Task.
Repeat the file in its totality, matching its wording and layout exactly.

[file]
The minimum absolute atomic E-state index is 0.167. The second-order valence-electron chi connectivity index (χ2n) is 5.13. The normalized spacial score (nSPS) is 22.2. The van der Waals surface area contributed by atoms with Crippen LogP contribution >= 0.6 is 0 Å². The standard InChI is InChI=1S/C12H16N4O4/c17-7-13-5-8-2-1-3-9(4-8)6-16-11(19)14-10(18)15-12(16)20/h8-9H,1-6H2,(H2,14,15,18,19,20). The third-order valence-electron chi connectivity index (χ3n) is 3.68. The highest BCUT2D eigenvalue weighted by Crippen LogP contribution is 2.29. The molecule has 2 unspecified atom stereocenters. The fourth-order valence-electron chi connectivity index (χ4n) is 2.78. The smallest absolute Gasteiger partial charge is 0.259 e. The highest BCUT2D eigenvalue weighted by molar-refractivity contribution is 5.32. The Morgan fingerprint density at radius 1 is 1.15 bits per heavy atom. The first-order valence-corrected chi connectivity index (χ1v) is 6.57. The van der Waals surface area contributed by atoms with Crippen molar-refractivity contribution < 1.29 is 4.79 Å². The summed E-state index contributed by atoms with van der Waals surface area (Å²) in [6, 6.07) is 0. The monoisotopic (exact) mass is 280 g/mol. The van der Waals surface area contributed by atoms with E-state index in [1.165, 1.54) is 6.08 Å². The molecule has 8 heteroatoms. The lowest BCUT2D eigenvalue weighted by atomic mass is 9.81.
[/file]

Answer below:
The minimum absolute atomic E-state index is 0.167. The second-order valence-electron chi connectivity index (χ2n) is 5.13. The normalized spacial score (nSPS) is 22.2. The van der Waals surface area contributed by atoms with Crippen LogP contribution >= 0.6 is 0 Å². The standard InChI is InChI=1S/C12H16N4O4/c17-7-13-5-8-2-1-3-9(4-8)6-16-11(19)14-10(18)15-12(16)20/h8-9H,1-6H2,(H2,14,15,18,19,20). The third-order valence-electron chi connectivity index (χ3n) is 3.68. The highest BCUT2D eigenvalue weighted by Crippen LogP contribution is 2.29. The molecule has 2 unspecified atom stereocenters. The fourth-order valence-electron chi connectivity index (χ4n) is 2.78. The smallest absolute Gasteiger partial charge is 0.259 e. The highest BCUT2D eigenvalue weighted by molar-refractivity contribution is 5.32. The Morgan fingerprint density at radius 1 is 1.15 bits per heavy atom. The first-order valence-corrected chi connectivity index (χ1v) is 6.57. The van der Waals surface area contributed by atoms with Crippen molar-refractivity contribution < 1.29 is 4.79 Å². The summed E-state index contributed by atoms with van der Waals surface area (Å²) in [6, 6.07) is 0. The monoisotopic (exact) mass is 280 g/mol. The van der Waals surface area contributed by atoms with E-state index in [1.165, 1.54) is 6.08 Å². The molecule has 8 heteroatoms. The lowest BCUT2D eigenvalue weighted by atomic mass is 9.81.